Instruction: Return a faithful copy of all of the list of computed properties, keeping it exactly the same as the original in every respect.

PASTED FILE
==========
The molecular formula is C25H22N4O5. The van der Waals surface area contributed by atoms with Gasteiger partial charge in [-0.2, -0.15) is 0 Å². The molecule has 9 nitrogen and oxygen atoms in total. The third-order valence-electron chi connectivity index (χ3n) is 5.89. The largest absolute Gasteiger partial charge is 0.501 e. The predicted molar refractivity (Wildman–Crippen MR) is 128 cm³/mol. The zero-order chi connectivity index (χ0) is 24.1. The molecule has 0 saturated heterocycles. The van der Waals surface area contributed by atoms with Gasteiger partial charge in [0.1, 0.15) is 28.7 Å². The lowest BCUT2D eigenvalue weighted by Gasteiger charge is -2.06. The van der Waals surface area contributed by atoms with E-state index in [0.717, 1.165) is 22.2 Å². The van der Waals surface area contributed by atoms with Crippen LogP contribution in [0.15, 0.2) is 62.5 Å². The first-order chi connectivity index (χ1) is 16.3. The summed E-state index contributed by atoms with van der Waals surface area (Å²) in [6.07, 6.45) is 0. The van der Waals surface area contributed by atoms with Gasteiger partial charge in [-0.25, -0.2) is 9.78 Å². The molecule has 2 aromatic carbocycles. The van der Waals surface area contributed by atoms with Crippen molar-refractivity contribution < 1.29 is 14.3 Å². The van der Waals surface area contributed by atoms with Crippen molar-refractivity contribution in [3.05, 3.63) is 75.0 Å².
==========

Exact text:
The molecular formula is C25H22N4O5. The van der Waals surface area contributed by atoms with Gasteiger partial charge in [-0.2, -0.15) is 0 Å². The molecule has 9 nitrogen and oxygen atoms in total. The third-order valence-electron chi connectivity index (χ3n) is 5.89. The largest absolute Gasteiger partial charge is 0.501 e. The predicted molar refractivity (Wildman–Crippen MR) is 128 cm³/mol. The zero-order chi connectivity index (χ0) is 24.1. The molecule has 0 saturated heterocycles. The van der Waals surface area contributed by atoms with Gasteiger partial charge in [0.1, 0.15) is 28.7 Å². The lowest BCUT2D eigenvalue weighted by Gasteiger charge is -2.06. The van der Waals surface area contributed by atoms with E-state index in [0.717, 1.165) is 22.2 Å². The van der Waals surface area contributed by atoms with Crippen LogP contribution in [0.15, 0.2) is 62.5 Å². The first-order chi connectivity index (χ1) is 16.3. The summed E-state index contributed by atoms with van der Waals surface area (Å²) in [6.07, 6.45) is 0. The van der Waals surface area contributed by atoms with Gasteiger partial charge in [-0.25, -0.2) is 9.78 Å². The molecule has 2 aromatic carbocycles. The van der Waals surface area contributed by atoms with Crippen molar-refractivity contribution < 1.29 is 14.3 Å². The van der Waals surface area contributed by atoms with Crippen molar-refractivity contribution in [3.05, 3.63) is 75.0 Å².